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Teacher Feature: 'Breaking Bad' on AMC


This is FRESH AIR. I'm David Bianculli, TV critic for, sitting in for Terry Gross.

Last year the American Movie Classics network set out to expand its horizons and begin producing and presenting original quality television shows. In 2007, AMC presented Robert Duvall in "Broken Trail," the best Western miniseries since "Lonesome Dove." AMC also presented "Mad Men," an ad agency drama set in 1960 that ended up on many TV critics' end of year top 10 lists, including mine. And now, this Sunday, comes another boldly, against-the-grain, attention-getting offer. This one is called "Breaking Bad." It's either a very black comedy or a very twisted, funny drama. After watching three episodes, I'm still not sure which.

BIANCULLI: a plate of scrambled eggs with the numbers 5-0 spelled out with strips of veggie bacon.

Walter might be ripe for a midlife crisis, but he soon learns, as do we, that midlife has long since passed him by. He's diagnosed as having inoperable lung cancer and given two years to live, tops. But even before he gets that bad news, he confronts death on a regular basis, in the classroom during his chemistry lectures.


BRYAN CRANSTON: (As Walter White) Chemistry! It is the study of what? Anyone? Ben?

Unidentified Actor: (As Ben) Chemicals.

CRANSTON: (As Walter White) Chemicals! No! Chemistry is--well, technically, chemistry is the study of matter. But I prefer to see it as the study of change. Now just--just think about this. Electrons, they change their energy levels. Molecules, molecules change their bonds. Huh? Elements, they combine and change into compounds. Well, that's--that's all of life. Right? I mean, it's just the constant. It's the cycle. It's solution, dissolution, just over and over and over. It is growth, then decay, then transformation. It is fascinating, really.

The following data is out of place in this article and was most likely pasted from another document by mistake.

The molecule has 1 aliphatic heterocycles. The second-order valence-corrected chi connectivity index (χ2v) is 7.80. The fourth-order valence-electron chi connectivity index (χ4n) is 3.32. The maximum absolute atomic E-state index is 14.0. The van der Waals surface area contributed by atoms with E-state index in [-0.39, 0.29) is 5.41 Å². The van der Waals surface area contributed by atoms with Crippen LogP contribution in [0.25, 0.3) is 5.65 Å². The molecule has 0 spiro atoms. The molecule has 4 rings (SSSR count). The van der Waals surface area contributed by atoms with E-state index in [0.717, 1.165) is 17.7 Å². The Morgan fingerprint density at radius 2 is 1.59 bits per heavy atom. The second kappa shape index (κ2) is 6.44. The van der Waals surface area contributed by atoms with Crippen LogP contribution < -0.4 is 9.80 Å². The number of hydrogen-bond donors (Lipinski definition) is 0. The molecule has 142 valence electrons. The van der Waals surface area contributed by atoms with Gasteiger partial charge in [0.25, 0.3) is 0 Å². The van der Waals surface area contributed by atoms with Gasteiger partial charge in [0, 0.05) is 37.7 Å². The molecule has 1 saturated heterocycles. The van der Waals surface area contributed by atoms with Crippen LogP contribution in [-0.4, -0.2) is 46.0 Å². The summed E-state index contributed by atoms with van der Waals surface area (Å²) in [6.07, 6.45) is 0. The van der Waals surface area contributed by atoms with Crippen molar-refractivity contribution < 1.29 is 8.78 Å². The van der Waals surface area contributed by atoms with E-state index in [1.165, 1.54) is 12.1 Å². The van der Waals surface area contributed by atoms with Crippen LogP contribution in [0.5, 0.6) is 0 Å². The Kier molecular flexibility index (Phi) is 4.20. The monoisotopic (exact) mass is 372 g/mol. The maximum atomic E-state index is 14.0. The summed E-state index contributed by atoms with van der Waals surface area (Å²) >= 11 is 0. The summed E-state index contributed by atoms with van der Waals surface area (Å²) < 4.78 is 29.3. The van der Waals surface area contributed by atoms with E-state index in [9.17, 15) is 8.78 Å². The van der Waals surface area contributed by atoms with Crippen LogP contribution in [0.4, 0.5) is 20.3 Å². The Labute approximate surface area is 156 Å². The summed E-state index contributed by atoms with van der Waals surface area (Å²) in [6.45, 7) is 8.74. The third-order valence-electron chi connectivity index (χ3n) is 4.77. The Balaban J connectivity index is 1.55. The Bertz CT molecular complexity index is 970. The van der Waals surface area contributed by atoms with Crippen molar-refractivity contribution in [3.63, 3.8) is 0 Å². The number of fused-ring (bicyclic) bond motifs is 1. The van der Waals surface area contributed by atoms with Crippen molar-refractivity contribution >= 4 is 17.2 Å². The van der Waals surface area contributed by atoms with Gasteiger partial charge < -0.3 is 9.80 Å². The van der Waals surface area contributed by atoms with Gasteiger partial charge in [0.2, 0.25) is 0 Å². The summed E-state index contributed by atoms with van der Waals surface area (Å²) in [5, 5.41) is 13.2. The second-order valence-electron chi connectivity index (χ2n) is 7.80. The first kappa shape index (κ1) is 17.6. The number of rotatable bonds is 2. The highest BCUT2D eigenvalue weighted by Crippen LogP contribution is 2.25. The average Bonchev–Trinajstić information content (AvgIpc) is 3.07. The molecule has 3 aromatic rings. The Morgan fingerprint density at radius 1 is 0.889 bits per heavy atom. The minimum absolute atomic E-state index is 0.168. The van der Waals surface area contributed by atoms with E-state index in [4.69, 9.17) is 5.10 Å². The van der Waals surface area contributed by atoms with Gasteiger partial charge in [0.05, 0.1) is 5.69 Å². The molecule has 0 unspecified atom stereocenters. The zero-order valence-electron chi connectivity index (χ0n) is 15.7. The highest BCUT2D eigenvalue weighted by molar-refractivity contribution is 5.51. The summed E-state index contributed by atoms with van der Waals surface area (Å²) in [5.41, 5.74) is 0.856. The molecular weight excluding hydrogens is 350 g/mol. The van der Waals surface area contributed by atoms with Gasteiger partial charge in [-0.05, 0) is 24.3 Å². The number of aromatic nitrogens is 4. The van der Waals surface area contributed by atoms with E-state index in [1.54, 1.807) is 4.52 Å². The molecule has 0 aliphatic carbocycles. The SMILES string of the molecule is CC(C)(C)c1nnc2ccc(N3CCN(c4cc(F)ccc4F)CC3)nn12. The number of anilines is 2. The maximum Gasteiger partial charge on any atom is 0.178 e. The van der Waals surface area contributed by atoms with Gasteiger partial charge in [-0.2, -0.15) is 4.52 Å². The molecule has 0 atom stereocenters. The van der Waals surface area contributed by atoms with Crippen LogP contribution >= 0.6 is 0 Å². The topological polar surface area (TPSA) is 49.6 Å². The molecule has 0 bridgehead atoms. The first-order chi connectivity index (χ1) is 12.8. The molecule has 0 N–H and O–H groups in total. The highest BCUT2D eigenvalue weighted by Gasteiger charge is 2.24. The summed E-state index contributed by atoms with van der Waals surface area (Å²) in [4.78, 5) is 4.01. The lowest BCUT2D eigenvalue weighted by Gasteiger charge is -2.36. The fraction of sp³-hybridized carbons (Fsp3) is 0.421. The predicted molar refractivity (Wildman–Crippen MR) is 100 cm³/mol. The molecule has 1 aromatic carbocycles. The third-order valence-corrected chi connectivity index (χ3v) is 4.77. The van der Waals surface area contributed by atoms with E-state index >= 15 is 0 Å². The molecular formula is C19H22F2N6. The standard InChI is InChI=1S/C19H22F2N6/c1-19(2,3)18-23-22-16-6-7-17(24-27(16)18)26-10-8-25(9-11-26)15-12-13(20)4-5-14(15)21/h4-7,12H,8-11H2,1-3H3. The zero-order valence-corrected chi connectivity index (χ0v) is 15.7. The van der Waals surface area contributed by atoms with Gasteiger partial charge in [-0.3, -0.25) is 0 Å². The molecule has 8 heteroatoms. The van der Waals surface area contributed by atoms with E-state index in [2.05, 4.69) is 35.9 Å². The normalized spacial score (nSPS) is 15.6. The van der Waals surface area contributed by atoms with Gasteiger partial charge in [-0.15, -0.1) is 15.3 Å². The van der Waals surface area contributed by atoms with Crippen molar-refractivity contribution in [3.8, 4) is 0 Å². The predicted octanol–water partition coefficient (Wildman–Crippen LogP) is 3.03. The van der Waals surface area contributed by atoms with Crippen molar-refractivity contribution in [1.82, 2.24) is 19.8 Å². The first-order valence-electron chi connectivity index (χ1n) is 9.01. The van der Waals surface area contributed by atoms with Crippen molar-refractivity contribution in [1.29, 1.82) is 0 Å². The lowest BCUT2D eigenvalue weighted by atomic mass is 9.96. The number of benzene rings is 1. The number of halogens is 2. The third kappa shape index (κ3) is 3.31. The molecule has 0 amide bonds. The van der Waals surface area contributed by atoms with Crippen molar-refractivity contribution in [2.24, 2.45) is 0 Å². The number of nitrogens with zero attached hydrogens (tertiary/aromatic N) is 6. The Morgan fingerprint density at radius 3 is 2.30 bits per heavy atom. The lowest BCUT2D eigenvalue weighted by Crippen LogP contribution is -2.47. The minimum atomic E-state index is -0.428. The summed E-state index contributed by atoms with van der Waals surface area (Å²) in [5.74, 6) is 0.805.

BIANCULLI: When Walter does learn about his cancer, he doesn't tell his wife or anyone else. Instead, he has what might be considered a chemical reaction and begins seething from within. Eventually he has an inspiration and decides to team up with a local drug dealer and use his scientific expertise to become the biggest crystal meth manufacturer in Albuquerque.

When I first heard about "Breaking Bad," that was where I grew skeptical. It sounded too much like "Weeds," the Showtime comedy starring Mary-Louise Parker as a suburban pot dealer. Also, a crystal meth cooker held little interest for me as a dramatic protagonist. But Vince Gilligan, the writer, director and creator of "Breaking Bad," will surprise you if you let him. He did the same thing for years as a writer-producer on "The X-Files," including one episode from 1999 which featured Bryan Cranston as the guest star. When Gilligan began writing "Breaking Bad," he was sure Cranston could fill the bill both comically and dramatically, and he does.

The two deserve equal credit for pulling off his very improbably trick of a TV series. Cranston gets credit for making Walter sympathetic, even when you know you should be rooting against him. And Gilligan gets credit for confounding expectations at every turn. You know how bad things were for Walter before he decided to provide for his family by cooking up batches of crystal meth? Well, things get so much worse for Walter and so quickly that you don't know how or if he's going to escape from the corner he's been painted into.

Sunday's premiere episode of "Breaking Bad" got my attention, and the next two episodes sent for preview won me over, as subplots and supporting characters rose to the surface. Maybe I shouldn't be surprised, since it's a comedy drama about crystal meth, but "Breaking Bad" already has me hooked. Transcript provided by NPR, Copyright NPR.

David Bianculli is a guest host and TV critic on NPR's Fresh Air with Terry Gross. A contributor to the show since its inception, he has been a TV critic since 1975.
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